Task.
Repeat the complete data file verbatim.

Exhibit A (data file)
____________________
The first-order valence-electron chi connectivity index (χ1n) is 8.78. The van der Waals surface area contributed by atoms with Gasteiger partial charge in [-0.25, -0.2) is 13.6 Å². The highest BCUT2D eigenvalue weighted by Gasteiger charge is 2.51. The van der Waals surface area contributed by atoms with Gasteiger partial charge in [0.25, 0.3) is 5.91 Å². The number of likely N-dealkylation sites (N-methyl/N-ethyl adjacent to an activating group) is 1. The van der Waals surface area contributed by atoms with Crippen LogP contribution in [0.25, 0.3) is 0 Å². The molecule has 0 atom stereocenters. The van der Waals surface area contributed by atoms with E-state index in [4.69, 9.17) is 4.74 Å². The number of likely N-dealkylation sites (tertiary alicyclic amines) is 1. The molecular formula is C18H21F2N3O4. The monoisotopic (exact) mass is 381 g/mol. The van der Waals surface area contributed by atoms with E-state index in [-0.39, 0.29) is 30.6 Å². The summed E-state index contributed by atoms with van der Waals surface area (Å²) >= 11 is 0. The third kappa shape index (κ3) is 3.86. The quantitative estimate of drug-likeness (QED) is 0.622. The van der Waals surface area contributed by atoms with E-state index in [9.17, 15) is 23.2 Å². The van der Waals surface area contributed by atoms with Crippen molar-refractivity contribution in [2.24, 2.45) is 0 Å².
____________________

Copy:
The first-order valence-electron chi connectivity index (χ1n) is 8.78. The van der Waals surface area contributed by atoms with Gasteiger partial charge in [-0.25, -0.2) is 13.6 Å². The highest BCUT2D eigenvalue weighted by Gasteiger charge is 2.51. The van der Waals surface area contributed by atoms with Gasteiger partial charge in [0.25, 0.3) is 5.91 Å². The number of likely N-dealkylation sites (N-methyl/N-ethyl adjacent to an activating group) is 1. The van der Waals surface area contributed by atoms with Crippen LogP contribution in [0.25, 0.3) is 0 Å². The molecule has 0 atom stereocenters. The van der Waals surface area contributed by atoms with E-state index in [4.69, 9.17) is 4.74 Å². The number of likely N-dealkylation sites (tertiary alicyclic amines) is 1. The molecular formula is C18H21F2N3O4. The monoisotopic (exact) mass is 381 g/mol. The van der Waals surface area contributed by atoms with E-state index in [-0.39, 0.29) is 30.6 Å². The summed E-state index contributed by atoms with van der Waals surface area (Å²) >= 11 is 0. The third kappa shape index (κ3) is 3.86. The quantitative estimate of drug-likeness (QED) is 0.622. The van der Waals surface area contributed by atoms with E-state index in [9.17, 15) is 23.2 Å². The van der Waals surface area contributed by atoms with Crippen molar-refractivity contribution in [2.24, 2.45) is 0 Å².